Water-mediated Electron Tunneling Studies
Group members: Prasun Mukherjee, Daniel N. Lamont, Matthew Parker
Collaborators: Professor Christian Schafmeister (Temple University).
This difference in geometry also provides two different “line-of-sight” donor to acceptor distances. This will allow us to probe the participation of water molecule(s) in electron transfer from donor to acceptor in these systems. Our study has shown that the electron transfer (ET) rate is much faster in 1 compared to 2 (Figure 2). This shows that electron transfer happens through space instead of through the bridge in these molecules. The electron transfer rate in 1 is higher because of the active participation of the hydration layer formed between donor and acceptor in 1, whereas in 2, the water molecules behave like bulk water.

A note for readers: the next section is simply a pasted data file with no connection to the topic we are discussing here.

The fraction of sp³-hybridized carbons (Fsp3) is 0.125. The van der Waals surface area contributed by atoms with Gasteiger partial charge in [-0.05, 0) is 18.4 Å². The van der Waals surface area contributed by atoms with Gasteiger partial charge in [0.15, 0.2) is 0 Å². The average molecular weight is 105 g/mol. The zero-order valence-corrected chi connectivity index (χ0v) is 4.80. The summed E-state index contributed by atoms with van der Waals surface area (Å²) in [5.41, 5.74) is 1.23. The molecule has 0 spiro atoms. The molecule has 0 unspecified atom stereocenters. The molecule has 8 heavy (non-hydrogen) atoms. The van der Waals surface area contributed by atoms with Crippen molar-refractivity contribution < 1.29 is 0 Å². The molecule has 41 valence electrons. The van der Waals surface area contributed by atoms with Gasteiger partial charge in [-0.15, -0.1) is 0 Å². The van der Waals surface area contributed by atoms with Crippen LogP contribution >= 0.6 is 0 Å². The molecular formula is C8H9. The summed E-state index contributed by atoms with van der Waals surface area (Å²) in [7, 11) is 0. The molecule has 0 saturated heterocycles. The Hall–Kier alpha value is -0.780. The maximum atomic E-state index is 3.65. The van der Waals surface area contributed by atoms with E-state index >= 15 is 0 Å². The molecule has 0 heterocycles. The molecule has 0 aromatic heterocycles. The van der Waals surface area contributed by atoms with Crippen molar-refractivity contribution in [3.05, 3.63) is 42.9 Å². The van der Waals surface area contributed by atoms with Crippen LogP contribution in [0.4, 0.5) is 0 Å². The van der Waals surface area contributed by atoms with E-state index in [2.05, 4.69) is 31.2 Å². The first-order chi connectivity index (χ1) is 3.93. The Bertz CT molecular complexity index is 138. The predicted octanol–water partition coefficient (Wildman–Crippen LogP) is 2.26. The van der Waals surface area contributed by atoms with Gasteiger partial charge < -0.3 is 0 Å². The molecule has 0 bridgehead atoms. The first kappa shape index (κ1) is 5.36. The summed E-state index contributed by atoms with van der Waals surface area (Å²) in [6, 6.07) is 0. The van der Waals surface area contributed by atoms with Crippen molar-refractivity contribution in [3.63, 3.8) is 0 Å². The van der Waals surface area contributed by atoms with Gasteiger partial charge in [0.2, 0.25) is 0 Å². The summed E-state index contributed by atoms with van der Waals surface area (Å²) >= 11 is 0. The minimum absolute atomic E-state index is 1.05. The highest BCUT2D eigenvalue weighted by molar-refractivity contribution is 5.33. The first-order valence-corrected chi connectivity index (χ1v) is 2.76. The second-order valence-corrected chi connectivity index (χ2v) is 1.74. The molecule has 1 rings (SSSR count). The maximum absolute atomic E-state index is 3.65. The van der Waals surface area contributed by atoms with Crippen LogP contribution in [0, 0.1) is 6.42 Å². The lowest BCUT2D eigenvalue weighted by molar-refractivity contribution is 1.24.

Water molecules influence electron transport in biomolecules and play a key role in biologically vital processes in living cells. We investigate the role of water molecules in electron transfer reactions by studying the photoinduced electron transfer rate in two Donor-Bridge-Acceptor (DBA) bis-amino acid oligomers that contain a keto pyrene group as an acceptor unit and dimethylaniline (DMA) as a donor unit in water. The DBA molecules differ by their bridge stereochemistry (Figure 1). Molecule 1 has a cleft between the donor and acceptor whereas molecule 2 does not form any well-defined cleft.